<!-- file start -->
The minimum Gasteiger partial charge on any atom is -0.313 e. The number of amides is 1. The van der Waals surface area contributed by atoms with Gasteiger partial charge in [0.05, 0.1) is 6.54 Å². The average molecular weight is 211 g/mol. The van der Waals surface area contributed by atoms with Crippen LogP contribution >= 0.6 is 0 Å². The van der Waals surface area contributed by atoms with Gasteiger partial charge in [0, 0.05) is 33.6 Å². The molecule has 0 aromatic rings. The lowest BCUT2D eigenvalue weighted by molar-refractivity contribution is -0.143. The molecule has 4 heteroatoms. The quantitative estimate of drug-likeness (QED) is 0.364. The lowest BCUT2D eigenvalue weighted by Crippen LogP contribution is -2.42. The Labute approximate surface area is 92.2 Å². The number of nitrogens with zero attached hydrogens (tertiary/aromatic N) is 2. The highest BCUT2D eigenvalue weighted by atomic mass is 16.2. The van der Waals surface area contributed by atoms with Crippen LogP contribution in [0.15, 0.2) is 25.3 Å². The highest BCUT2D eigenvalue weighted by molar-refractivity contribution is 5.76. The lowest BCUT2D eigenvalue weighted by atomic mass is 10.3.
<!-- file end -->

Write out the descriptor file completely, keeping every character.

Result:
The minimum Gasteiger partial charge on any atom is -0.313 e. The number of amides is 1. The van der Waals surface area contributed by atoms with Gasteiger partial charge in [0.05, 0.1) is 6.54 Å². The average molecular weight is 211 g/mol. The van der Waals surface area contributed by atoms with Crippen LogP contribution >= 0.6 is 0 Å². The van der Waals surface area contributed by atoms with Gasteiger partial charge in [0, 0.05) is 33.6 Å². The molecule has 0 aromatic rings. The lowest BCUT2D eigenvalue weighted by molar-refractivity contribution is -0.143. The molecule has 4 heteroatoms. The quantitative estimate of drug-likeness (QED) is 0.364. The lowest BCUT2D eigenvalue weighted by Crippen LogP contribution is -2.42. The Labute approximate surface area is 92.2 Å². The number of nitrogens with zero attached hydrogens (tertiary/aromatic N) is 2. The highest BCUT2D eigenvalue weighted by atomic mass is 16.2. The van der Waals surface area contributed by atoms with Crippen LogP contribution in [0.15, 0.2) is 25.3 Å². The highest BCUT2D eigenvalue weighted by molar-refractivity contribution is 5.76. The lowest BCUT2D eigenvalue weighted by atomic mass is 10.3.